As parents, we take pride in being on top of our children's health by keeping vaccinations up to date, by feeding them a nutritious healthy diet and ensuring they get the right amount of sleep but sometimes, it is not enough.
Children's immune systems are constantly evolving and it is just a matter of time before they are struck with a head cold.
Most common in autumn and winter, a head cold, otherwise known as the 'common cold', is caused by viruses (germs) that infect the nose, throat and sinuses.
What are the symptoms of a head cold?
The symptoms of a head cold vary from person to person but the most common complaints include:
- congestion or stuffiness
- runny nose
- dry coughing
- mild sore throat
- mild fever
- fatigue or crankiness
- loss of appetite
What can I do to help my child if they have a head cold?
Unfortunately, there is no cure for a head cold but there are plenty of things you can do to help your child if they are feeling unwell and ease cold discomfort:
Firstly, keeping your child well hydrated is especially important when they are sick. Offer fluids little and often to help prevent dehydration.
Check your child's temperature with a reliable digital thermometer to see if they have a fever. A normal body temperature for children is 37.
Keep your little one comfortable and make sure they are getting lots of rest. You don't need to restrict activities completely but allow time for naps throughout the day and make sure they get adequate rest each night.
If a child is complaining about a runny nose, get them to blow out any excess mucus. For younger children and babies, use a suction bulb to help clear their airways.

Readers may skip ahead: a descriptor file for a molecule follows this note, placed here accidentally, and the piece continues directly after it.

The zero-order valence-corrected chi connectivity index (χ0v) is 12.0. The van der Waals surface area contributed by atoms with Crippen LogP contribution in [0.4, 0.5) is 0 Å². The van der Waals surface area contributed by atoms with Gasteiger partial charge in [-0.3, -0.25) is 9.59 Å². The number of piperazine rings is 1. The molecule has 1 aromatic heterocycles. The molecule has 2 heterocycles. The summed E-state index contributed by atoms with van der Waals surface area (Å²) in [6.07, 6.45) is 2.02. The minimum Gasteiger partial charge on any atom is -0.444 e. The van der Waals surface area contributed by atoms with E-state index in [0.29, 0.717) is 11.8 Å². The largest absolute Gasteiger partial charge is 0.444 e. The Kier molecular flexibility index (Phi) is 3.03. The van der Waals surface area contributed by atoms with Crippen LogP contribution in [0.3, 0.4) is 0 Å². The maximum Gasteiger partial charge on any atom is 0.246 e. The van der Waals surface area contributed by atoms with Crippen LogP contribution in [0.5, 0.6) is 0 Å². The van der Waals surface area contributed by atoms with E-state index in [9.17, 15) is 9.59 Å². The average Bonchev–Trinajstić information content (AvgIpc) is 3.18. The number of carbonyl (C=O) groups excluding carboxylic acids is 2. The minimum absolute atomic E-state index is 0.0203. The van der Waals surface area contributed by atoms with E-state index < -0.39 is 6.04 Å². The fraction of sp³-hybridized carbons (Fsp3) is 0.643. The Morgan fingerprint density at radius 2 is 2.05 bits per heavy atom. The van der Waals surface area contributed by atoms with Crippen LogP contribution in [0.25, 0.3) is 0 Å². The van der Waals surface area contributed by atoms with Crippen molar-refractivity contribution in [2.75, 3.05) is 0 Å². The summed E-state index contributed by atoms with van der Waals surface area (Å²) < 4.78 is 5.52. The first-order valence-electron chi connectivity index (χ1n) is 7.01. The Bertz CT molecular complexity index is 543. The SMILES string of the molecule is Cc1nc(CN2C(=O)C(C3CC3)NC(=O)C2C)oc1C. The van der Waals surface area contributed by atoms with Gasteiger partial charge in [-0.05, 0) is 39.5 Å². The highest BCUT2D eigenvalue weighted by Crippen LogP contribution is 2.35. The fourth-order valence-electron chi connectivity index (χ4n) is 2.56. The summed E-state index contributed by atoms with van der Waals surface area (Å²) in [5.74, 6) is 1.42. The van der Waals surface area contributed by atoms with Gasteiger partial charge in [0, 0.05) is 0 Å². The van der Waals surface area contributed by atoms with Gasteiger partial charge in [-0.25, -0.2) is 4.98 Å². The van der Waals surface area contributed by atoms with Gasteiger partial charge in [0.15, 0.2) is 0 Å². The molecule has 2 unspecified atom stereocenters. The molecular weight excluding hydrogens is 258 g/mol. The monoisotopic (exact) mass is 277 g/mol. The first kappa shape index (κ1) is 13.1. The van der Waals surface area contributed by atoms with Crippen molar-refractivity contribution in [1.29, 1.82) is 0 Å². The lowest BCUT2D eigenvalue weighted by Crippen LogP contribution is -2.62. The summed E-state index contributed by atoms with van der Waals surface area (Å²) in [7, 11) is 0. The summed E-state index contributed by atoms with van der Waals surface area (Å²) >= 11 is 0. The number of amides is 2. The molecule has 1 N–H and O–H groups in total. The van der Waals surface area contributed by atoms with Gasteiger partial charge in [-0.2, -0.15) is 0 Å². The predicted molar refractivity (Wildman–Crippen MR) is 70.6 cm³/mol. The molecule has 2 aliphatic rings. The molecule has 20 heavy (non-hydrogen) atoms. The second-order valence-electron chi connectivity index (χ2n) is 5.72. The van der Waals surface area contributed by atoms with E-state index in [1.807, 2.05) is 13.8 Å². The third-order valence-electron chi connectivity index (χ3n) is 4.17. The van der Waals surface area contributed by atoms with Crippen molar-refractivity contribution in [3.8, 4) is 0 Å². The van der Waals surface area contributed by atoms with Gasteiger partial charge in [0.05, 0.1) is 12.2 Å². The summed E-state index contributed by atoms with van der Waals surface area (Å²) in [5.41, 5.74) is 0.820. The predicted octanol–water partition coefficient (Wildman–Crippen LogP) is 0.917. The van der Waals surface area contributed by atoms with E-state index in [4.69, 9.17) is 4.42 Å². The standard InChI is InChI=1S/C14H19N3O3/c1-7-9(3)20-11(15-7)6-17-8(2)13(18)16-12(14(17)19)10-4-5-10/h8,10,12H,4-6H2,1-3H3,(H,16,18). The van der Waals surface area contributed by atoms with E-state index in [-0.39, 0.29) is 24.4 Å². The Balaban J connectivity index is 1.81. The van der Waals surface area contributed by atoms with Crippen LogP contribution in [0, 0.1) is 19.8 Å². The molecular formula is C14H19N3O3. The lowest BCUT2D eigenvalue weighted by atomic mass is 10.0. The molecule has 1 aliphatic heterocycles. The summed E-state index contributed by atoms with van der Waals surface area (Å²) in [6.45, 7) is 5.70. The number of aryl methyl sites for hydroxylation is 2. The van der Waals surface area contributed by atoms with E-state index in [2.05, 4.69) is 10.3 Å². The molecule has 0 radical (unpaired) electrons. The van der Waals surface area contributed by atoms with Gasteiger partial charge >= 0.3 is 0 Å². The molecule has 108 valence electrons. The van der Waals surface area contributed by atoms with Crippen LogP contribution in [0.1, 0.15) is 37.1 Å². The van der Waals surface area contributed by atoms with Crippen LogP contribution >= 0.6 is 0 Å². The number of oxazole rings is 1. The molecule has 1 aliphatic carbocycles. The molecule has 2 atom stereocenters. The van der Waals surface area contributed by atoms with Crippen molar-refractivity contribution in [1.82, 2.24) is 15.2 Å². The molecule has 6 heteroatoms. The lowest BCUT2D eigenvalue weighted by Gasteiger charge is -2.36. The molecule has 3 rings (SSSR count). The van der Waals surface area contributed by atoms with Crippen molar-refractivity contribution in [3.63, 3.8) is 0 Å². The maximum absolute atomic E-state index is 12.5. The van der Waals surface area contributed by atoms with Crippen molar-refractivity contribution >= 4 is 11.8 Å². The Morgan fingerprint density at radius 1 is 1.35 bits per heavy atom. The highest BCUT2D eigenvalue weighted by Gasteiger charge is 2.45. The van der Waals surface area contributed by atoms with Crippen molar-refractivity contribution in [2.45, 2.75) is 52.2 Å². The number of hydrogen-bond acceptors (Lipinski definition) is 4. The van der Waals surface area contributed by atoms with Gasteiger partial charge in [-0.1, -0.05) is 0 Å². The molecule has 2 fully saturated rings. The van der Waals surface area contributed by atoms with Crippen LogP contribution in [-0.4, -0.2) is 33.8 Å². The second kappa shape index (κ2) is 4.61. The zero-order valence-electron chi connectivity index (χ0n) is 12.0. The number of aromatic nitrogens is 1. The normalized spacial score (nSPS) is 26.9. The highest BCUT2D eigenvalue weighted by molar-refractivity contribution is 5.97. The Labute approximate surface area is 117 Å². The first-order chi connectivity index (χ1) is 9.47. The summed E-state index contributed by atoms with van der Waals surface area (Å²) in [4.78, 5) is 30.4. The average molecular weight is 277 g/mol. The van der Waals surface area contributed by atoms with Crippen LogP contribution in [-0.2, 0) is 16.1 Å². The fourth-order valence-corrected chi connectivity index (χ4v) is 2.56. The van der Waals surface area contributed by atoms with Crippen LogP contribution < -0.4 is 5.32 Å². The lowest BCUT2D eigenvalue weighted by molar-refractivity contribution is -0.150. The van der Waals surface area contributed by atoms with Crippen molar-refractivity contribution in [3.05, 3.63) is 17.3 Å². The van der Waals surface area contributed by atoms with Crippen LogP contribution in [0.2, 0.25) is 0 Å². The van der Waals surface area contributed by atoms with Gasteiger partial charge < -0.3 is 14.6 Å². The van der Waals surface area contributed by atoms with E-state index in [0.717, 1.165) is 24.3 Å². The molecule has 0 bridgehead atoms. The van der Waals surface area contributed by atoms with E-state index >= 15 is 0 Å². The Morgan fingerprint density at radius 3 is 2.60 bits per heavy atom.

If the mucus is thick, use saline drops or a nasal spray to loosen it or try to bring your child into the bathroom while you run a hot shower or bath. The moisture and warmth from the steam will help break up the mucus, making it easier to remove but it will also help if your child if they show symptoms a hacking or barking cough.
It is possible your child may complain about irritated skin around the nose from all the wiping. Apply barrier cream, petroleum jelly or a balm to help soothe it.
Don't waste money buying over the counter cold medicines or antibiotics if you are sure your child has a head cold - they won't work!
How can I prevent a head cold?
Work on hand hygiene. Frequent hand washing is the most effective way to prevent a head cold. Teaching children from as young as two to wash their hands regularly with warm soapy water is a good habit to instil in your child and will help prevent the further spread of viruses.
Cover the cough. Teaching your child to cough or sneeze into tissue is another effective way of minimising the spread of germs. For younger children, it may be easier for them to cough or sneeze into their elbow or sleeve.
Dodge germ hotspots by avoiding sharing toys with children who tend to place toys in their mouth a lot to help prevent the spread of viruses.
And finally, if you are concerned about your child's well being at any time during their illness seek medical advice from a pharmacist or your family doctor.